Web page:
Victorian stroke patients will have the very best chance of survival when Australia’s first-ever dedicated stroke ambulance hits the road later this month, assessing patients on the spot to speed up treatment and save lives.
Premier Daniel Andrews and Minister for Ambulance Services Jill Hennessy today officially launched the specially equipped ambulance at The Royal Melbourne Hospital.
The Mobile Stroke Unit (MSU) will save more lives by providing the quickest possible diagnosis and very best treatment for patients suffering a deadly stroke, before they even reach the hospital. Time is critical when responding to a stroke – every second counts.
The purpose-built, 5.3 tonne ambulance has an on board CT scanner capable of imaging the patient’s brain to detect the type of stroke they are experiencing to immediately start assessment and treatment, rather than after they arrived at the hospital.
The ambulance is also crewed with a stroke nurse, radiographer and two paramedics, with a stroke neurologist on staff at the hospital to receive and analyse scans. This will mean patients will receive faster treatments such as clot busting thrombolysis, which is required in four out of five strokes.
The stroke ambulance – which will travel within a 20km radius of the Royal Melbourne Hospital - will provide a more efficient road transfer to hospital, with patients receiving a seamless transition and connected care. It is expected the stroke ambulance will treat up to almost 3,000 patients a year.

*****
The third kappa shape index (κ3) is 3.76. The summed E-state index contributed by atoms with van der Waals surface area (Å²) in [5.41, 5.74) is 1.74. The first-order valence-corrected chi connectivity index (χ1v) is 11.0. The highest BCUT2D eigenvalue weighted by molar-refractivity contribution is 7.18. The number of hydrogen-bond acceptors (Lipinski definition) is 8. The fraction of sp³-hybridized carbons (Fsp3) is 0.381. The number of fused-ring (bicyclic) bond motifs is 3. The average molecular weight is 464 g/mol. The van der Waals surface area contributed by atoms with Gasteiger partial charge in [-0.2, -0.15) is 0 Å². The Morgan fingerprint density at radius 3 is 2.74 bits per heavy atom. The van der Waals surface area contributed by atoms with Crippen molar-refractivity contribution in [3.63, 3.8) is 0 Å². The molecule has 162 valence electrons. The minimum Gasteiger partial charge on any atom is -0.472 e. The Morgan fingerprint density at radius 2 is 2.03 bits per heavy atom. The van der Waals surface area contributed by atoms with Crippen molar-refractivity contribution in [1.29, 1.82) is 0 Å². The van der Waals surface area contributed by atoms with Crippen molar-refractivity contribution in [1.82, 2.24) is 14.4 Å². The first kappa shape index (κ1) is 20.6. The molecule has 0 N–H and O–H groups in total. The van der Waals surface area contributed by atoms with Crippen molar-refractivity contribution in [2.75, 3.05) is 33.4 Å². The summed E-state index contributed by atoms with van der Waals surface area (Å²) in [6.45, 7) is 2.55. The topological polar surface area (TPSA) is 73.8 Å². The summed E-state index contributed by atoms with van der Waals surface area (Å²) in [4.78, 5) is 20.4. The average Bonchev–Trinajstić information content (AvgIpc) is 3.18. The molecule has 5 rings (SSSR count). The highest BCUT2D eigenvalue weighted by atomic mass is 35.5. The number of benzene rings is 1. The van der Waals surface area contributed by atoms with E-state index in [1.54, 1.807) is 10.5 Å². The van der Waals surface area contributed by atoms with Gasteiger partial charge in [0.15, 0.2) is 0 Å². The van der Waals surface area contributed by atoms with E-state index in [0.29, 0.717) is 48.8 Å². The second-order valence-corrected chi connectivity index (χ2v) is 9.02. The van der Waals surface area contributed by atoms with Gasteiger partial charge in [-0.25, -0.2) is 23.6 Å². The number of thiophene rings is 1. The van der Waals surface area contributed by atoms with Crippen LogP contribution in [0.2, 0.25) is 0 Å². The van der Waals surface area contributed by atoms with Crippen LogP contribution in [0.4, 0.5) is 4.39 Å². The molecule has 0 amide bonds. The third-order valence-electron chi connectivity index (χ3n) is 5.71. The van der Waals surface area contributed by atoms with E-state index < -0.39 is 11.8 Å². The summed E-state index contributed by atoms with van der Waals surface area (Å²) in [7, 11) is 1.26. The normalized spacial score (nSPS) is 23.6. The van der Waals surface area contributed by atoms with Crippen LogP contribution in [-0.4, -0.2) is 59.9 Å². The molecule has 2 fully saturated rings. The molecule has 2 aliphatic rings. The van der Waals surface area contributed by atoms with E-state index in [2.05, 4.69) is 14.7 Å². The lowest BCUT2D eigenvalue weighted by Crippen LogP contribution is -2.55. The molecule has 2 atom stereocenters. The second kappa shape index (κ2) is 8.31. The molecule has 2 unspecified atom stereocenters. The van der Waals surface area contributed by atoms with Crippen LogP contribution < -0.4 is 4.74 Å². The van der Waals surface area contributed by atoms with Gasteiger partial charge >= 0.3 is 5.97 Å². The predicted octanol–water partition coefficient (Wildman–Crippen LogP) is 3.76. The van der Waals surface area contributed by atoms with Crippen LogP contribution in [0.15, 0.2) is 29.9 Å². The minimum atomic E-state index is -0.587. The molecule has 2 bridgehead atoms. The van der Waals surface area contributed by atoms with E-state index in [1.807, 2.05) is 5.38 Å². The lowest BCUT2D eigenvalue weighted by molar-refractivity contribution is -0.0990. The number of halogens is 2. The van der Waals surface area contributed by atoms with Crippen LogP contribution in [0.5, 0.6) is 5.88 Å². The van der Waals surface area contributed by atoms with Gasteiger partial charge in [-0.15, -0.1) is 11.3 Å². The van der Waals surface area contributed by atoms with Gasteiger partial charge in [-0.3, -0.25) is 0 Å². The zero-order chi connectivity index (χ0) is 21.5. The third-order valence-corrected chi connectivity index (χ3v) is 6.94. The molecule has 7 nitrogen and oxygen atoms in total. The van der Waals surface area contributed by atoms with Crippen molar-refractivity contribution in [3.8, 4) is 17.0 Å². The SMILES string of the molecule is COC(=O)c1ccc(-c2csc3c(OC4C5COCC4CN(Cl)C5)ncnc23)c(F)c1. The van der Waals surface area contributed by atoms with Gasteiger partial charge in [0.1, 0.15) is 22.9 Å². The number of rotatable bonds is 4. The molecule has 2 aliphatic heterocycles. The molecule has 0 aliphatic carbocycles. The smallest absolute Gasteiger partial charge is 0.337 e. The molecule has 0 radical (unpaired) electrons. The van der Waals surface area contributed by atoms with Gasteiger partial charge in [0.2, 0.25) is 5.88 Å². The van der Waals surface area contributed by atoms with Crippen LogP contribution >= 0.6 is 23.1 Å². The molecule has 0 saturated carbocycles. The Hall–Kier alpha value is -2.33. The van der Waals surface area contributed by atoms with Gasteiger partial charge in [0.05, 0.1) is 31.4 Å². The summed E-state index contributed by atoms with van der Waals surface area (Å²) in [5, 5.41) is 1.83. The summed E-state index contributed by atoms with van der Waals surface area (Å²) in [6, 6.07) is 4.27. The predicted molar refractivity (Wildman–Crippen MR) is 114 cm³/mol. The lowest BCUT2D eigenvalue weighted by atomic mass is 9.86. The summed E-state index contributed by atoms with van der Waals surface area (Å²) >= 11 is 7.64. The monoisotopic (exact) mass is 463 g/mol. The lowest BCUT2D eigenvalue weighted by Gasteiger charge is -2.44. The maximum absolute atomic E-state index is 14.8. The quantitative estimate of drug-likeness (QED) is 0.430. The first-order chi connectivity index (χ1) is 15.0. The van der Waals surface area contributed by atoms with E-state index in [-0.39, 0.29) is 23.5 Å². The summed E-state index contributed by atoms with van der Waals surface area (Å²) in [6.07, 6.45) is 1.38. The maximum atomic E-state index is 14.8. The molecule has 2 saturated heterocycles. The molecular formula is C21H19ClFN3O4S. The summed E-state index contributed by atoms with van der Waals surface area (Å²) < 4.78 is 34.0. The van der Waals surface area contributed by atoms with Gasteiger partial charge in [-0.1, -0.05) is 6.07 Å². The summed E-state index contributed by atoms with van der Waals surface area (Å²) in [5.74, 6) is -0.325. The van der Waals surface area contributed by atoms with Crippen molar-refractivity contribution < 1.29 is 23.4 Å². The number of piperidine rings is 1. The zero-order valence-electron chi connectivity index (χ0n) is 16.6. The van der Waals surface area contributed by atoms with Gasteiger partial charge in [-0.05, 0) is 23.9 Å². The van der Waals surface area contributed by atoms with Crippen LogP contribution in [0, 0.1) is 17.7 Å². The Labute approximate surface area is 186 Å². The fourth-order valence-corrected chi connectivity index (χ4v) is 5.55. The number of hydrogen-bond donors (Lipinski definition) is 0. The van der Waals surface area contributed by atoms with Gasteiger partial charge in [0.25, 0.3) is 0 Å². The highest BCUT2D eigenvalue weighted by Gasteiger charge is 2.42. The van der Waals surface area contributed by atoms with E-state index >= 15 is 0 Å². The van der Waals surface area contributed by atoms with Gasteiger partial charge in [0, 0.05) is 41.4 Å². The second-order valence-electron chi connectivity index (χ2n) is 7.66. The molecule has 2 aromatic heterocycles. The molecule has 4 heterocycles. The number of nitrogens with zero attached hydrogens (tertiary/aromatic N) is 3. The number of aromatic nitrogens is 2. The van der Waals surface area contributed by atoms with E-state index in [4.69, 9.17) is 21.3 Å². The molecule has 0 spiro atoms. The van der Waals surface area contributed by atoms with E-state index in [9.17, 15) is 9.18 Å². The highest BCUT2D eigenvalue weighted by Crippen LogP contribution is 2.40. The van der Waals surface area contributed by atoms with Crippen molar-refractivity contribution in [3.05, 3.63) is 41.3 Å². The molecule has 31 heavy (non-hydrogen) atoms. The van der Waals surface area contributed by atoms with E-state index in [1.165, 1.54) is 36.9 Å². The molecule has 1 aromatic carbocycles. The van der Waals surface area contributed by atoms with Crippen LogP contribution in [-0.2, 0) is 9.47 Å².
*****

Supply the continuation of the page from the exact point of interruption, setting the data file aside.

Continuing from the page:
Stroke is the leading cause of disability in Australia, and causes more deaths than breast cancer in women and prostate cancer in men.
About one in six people will suffer a stroke in their lifetime and in 2014, nearly 3,000 Victorians died from a stroke. Victorian hospitals treat more than 14,000 people for stroke and related conditions each year.
The trial is part of research led by the Royal Melbourne Hospital with the Florey Institute of Neuroscience and Mental Health, the University of Melbourne and Ambulance Victoria. The ambulance set up was made possible by a generous donation from leading Melbourne business figures, the Stroke Foundation and the Royal Melbourne Hospital Neurosciences Foundation.
Director Neurology and the Melbourne Brain Centre at The Royal Melbourne Hospital Professor Stephen Davis said “when time is brain, this specially equipped ambulance will mean stroke patients will have the specialist treatments they need much sooner.”
The Mobile Stroke Unit will begin treating and transporting stroke patients from Monday 20 November.